Lessons Learned

An important lesson reaffirmed during this phase of the CI Project was that obtaining meaningful input from a diverse group of stakeholders about a project primarily concerned with measurement and evaluation in the midst of a pandemic is challenging and requires thoughtful planning, skillful use of popular education methodology, and a team that is aligned around common goals and principles.

During the early stakeholder focus groups, it was found that many stakeholders who were not trained as evaluators commented not on how to measure concepts like social support, but rather how to increase social support among program participants and what they need to be successful in their work. Making the distinction between doing the work and measuring the work was challenging for volunteer focus group facilitators. This was partly because most CHW program staff are focused on doing, not measuring, their work and CHWs remain largely marginalized from evaluation and research processes.

Similarly, based on the summaries of indicator-specific input created after the Summit, it was clear that the way the indicators were explained by the small group facilitators affected the feedback group members provided on those indicators. As the CI Project moves to piloting, it will be important to assure that indicators are explained in a consistent way.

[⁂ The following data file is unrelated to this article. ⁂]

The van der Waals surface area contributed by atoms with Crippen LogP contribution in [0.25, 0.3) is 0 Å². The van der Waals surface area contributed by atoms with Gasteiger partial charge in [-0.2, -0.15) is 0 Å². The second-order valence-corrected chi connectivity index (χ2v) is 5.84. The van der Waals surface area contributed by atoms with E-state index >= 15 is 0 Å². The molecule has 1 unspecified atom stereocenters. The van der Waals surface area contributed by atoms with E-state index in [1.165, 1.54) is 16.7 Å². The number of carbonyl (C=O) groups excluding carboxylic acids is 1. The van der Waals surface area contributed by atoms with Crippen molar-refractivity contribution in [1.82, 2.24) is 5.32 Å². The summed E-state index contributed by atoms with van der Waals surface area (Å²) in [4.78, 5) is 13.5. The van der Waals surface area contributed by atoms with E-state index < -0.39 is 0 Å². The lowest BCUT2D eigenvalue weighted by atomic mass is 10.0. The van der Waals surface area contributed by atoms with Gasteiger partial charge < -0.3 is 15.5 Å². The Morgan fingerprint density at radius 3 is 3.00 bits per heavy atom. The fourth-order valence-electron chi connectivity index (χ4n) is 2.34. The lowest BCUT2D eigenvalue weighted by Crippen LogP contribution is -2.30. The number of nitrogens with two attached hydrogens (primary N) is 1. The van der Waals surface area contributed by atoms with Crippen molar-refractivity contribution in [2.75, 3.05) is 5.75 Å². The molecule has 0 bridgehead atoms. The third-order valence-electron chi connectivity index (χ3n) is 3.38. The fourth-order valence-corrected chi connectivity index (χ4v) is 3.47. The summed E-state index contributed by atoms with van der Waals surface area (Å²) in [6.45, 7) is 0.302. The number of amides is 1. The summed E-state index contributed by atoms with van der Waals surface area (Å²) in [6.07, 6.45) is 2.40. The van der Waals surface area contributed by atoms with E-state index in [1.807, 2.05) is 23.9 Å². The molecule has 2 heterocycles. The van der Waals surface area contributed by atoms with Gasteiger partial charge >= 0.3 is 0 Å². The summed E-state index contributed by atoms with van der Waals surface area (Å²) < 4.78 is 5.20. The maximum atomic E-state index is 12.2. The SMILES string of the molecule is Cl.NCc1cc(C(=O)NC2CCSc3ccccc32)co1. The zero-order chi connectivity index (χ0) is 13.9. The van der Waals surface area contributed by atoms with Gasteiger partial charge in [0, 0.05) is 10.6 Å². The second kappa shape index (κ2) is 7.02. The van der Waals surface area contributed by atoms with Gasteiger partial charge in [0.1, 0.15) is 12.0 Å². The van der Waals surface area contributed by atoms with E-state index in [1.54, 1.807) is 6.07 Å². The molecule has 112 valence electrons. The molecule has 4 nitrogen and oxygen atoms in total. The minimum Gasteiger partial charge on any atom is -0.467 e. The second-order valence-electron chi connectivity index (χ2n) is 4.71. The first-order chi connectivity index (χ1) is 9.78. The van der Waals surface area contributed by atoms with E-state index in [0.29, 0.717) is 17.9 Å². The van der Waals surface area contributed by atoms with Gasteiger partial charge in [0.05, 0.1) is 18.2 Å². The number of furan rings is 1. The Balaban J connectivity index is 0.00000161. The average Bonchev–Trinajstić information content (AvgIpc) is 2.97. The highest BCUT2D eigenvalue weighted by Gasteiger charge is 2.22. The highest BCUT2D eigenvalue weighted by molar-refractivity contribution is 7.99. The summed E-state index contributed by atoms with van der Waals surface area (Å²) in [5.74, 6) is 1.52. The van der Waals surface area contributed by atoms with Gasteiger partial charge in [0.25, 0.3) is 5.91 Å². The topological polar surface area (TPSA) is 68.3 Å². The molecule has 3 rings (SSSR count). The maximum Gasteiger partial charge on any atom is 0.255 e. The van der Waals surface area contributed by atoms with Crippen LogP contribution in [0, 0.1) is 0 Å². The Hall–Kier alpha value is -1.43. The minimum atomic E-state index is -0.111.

Interestingly, many stakeholders, including CHWs, resisted shortening the length of (i.e., reducing the number of items within) the indicators, even when the goal of keeping the indicators relatively quick and easy to use had been emphasized. This was generally because stakeholders felt that cutting proposed items would eliminate important aspects of CHW practice and participant outcomes. At the same time, stakeholders readily appreciated that program capacity must be developed to measure the work, so that measurement and evaluation help rather than hinder CHWs in doing the work. As we move forward with the piloting process, it will therefore be important to carefully communicate with CHWs and other stakeholders the pros and cons of shorter surveys, and the fact that funding is necessary to pay for CHWs' and others' time involved in new data collection and reporting. This is a reflection of how the goals of the CHW Common Indicators Project are intricately tied to the issue of securing sustained funding for CHW programs generally.

Other lessons learned included the importance of clearly communicating project assumptions at the outset of any engagement activities. Specifically, stakeholders expressed the importance of making it clear that: